Unlike previous generations of mobile networks, the fifth-generation (5G) technology is expected to fundamentally transform the role that telecommunications technology plays in the society.
Despite continuous improvements in data services with high data rates and more spectrum utilisation, networks are still not free from congestion. The tremendous growth of video traffic and smart devices has resulted in heavy pressure on data network resources. As a result of this continuous thrust for data capacity to address data demands from specific applications, like augmented reality/virtual reality (AR/VR), massive IoT (mIoT), vehicle-to-vehicle (V2V) or vehicle-to-other-things (V2X), healthcare, remote robotics, machine-to-machine (M2M) communication and so on, cellular telecom standards generation body 3rd Generation Partnership Project (3GPP) has come out with its recent release of cellular wireless standards with the idea of incorporating more spectrum bands, including unlicensed and shared spectra.
In this era of next-generation telecom networks, LTE was the first technology to step in. Being completely data-centric, it started an era of data-dependent information and communication (ICT) systems. Data has now become a utility for end-users to run their day-to-day businesses. Started 10 times faster than its predecessors, LTE is now 100 times faster in the form of gigabit LTE.
Wi-Fi, in its new avatar called 802.11ax, has become a partner for LTE, for better convergence. It provides a combination of licensed and unlicensed bands for a larger capacity to end-users.
This also opens the door for Wi-Fi’s entry to 5G systems as an associative data network, with LTE as a control plane. Hence, it will not just be New Radio (NR) with LTE but Wi-Fi, too—mostly in non-standalone (NSA) mode of 5G.
Wi-Fi is synonymous with unlicensed access and technologies like Citizen Broadband Radio Service (CBRS), setting the modus operandi for utilising the shared spectrum. It has been of interest since the early days. Wi-Fi has been on 3GPP’s radar since release 8, but was incorporated in the propensity of RAN release 13 onwards. LTE-U, LAA and LWA are some of 3GPP’s networking features focusing on the unlicensed spectrum.
Wi-Fi is a mature technology that is continuously growing and keeping pace with next-generation networks. IEEE 802.11 standards have been evolving from the days of 802.11n to 802.11ac, 802.11ad (in 60GHz) and 802.11ax (which is said to be efficient for highly-dense environment).
802.11ax is a Wi-Fi standard that not only provides high data rates but also fair distribution of data capacity in dense radio environments. Therefore it is also called high-efficiency wireless, or HEW.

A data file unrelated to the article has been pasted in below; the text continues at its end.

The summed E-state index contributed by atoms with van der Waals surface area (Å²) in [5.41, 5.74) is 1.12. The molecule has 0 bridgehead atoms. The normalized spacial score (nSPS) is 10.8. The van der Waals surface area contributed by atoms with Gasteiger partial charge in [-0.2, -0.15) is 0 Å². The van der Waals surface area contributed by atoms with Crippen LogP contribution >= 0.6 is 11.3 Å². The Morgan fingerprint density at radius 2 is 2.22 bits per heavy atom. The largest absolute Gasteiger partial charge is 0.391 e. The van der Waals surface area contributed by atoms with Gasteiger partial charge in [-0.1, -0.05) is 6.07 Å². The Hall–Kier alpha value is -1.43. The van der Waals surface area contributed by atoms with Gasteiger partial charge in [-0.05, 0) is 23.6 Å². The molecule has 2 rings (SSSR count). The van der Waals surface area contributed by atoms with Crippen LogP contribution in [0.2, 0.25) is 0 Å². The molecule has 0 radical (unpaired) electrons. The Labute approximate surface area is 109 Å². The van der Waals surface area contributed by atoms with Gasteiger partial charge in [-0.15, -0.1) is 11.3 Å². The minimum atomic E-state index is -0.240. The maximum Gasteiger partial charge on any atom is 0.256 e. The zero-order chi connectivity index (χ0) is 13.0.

802.11ax looks beyond the raw link speeds of 802.11ac. It implements several mechanisms to serve more users consistently and reliable data throughput in highly-dense wireless environments.
HEW has the following key features:
- Backward compatible with 802.11a/b/g/n/ac
- Four times average throughput per user in high-density scenarios, such as train stations, airports and stadiums
- Data rates and channel widths similar to 802.11ac, with the exception of new modulation and coding sets (MCS 10 and 11) with 1024-QAM
- Specified for downlink and uplink multi-user operation by means of multi-user, multiple-input, multiple-output (MU-MIMO) and orthogonal frequency division multiple access (OFDMA) technologies
- Larger OFDM FFT sizes (four-times larger), narrower sub-carrier spacing (four-times closer) and longer symbol time (four-times longer) for improved robustness and performance in multi-path fading environments and outdoors
- Improved traffic flow and channel access
- Better power management for longer battery life
In fact, 802.11ax provides distributed data rates for fare distribution of overall capacity to all users, making it an efficient system with larger spectrum bands.
This much-required and inevitable convergence is beneficial to a variety of use cases from the Internet of Things (IoT) point of view, as it could address that in a unified way, like for high-data-consuming devices to low-data-consuming sensors. This convergence will bring cost-effectiveness, and can be further optimised through technologies like artificial intelligence (AI) and machine learning (ML).
Saurabh Verma is founder-director and chief technology consultant, Fundarc Communication (xgnlab)